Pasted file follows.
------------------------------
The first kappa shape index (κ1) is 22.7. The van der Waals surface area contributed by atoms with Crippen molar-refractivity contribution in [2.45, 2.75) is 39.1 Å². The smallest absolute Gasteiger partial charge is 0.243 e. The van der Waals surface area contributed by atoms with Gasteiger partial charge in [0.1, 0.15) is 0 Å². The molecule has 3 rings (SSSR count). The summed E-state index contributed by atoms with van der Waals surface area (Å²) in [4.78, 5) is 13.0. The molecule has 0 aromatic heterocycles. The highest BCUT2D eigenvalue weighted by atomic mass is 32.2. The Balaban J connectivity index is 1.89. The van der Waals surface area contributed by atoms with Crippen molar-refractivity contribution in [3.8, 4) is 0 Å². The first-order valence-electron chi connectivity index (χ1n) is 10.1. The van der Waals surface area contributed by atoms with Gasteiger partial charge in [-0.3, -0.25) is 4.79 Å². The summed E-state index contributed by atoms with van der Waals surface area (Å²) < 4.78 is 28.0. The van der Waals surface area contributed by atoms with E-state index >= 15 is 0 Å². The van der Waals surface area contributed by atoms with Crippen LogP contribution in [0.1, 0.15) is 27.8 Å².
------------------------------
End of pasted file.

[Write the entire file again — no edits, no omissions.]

The first kappa shape index (κ1) is 22.7. The van der Waals surface area contributed by atoms with Crippen molar-refractivity contribution in [2.45, 2.75) is 39.1 Å². The smallest absolute Gasteiger partial charge is 0.243 e. The van der Waals surface area contributed by atoms with Gasteiger partial charge in [0.1, 0.15) is 0 Å². The molecule has 3 rings (SSSR count). The summed E-state index contributed by atoms with van der Waals surface area (Å²) in [4.78, 5) is 13.0. The molecule has 0 aromatic heterocycles. The highest BCUT2D eigenvalue weighted by atomic mass is 32.2. The Balaban J connectivity index is 1.89. The van der Waals surface area contributed by atoms with Crippen molar-refractivity contribution in [3.8, 4) is 0 Å². The first-order valence-electron chi connectivity index (χ1n) is 10.1. The van der Waals surface area contributed by atoms with Gasteiger partial charge in [-0.3, -0.25) is 4.79 Å². The summed E-state index contributed by atoms with van der Waals surface area (Å²) < 4.78 is 28.0. The van der Waals surface area contributed by atoms with E-state index >= 15 is 0 Å². The van der Waals surface area contributed by atoms with Crippen LogP contribution in [0.1, 0.15) is 27.8 Å².